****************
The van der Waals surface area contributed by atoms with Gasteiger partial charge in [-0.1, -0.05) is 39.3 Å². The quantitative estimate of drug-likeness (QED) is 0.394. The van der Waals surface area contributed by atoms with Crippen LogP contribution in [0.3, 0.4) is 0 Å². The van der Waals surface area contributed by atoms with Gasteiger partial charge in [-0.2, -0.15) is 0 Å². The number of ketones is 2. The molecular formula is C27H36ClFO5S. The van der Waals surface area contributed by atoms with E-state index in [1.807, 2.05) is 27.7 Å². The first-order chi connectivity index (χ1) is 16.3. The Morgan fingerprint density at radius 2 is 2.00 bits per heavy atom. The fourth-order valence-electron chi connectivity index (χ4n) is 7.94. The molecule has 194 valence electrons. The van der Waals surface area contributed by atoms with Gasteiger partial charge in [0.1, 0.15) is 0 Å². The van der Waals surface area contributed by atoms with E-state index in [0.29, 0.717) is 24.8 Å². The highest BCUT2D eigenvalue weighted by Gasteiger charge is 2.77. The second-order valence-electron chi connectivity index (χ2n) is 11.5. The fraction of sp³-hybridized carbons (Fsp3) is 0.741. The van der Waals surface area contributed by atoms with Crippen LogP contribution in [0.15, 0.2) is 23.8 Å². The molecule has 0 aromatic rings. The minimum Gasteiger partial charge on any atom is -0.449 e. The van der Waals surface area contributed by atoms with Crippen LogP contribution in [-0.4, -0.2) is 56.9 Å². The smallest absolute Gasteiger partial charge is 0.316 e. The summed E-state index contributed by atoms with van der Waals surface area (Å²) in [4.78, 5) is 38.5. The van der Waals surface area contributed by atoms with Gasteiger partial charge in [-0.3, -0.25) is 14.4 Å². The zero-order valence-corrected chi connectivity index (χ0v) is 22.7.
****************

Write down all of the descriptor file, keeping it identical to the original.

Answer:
The van der Waals surface area contributed by atoms with Gasteiger partial charge in [-0.1, -0.05) is 39.3 Å². The quantitative estimate of drug-likeness (QED) is 0.394. The van der Waals surface area contributed by atoms with Crippen LogP contribution in [0.3, 0.4) is 0 Å². The van der Waals surface area contributed by atoms with Gasteiger partial charge in [-0.2, -0.15) is 0 Å². The number of ketones is 2. The molecular formula is C27H36ClFO5S. The van der Waals surface area contributed by atoms with E-state index in [1.807, 2.05) is 27.7 Å². The first-order chi connectivity index (χ1) is 16.3. The Morgan fingerprint density at radius 2 is 2.00 bits per heavy atom. The fourth-order valence-electron chi connectivity index (χ4n) is 7.94. The molecule has 194 valence electrons. The van der Waals surface area contributed by atoms with Gasteiger partial charge in [0.1, 0.15) is 0 Å². The van der Waals surface area contributed by atoms with E-state index in [0.29, 0.717) is 24.8 Å². The highest BCUT2D eigenvalue weighted by Gasteiger charge is 2.77. The second-order valence-electron chi connectivity index (χ2n) is 11.5. The fraction of sp³-hybridized carbons (Fsp3) is 0.741. The van der Waals surface area contributed by atoms with Crippen LogP contribution in [0.15, 0.2) is 23.8 Å². The molecule has 0 aromatic rings. The minimum Gasteiger partial charge on any atom is -0.449 e. The van der Waals surface area contributed by atoms with Crippen LogP contribution in [-0.4, -0.2) is 56.9 Å². The smallest absolute Gasteiger partial charge is 0.316 e. The summed E-state index contributed by atoms with van der Waals surface area (Å²) in [4.78, 5) is 38.5. The van der Waals surface area contributed by atoms with Gasteiger partial charge in [-0.3, -0.25) is 14.4 Å². The zero-order valence-corrected chi connectivity index (χ0v) is 22.7.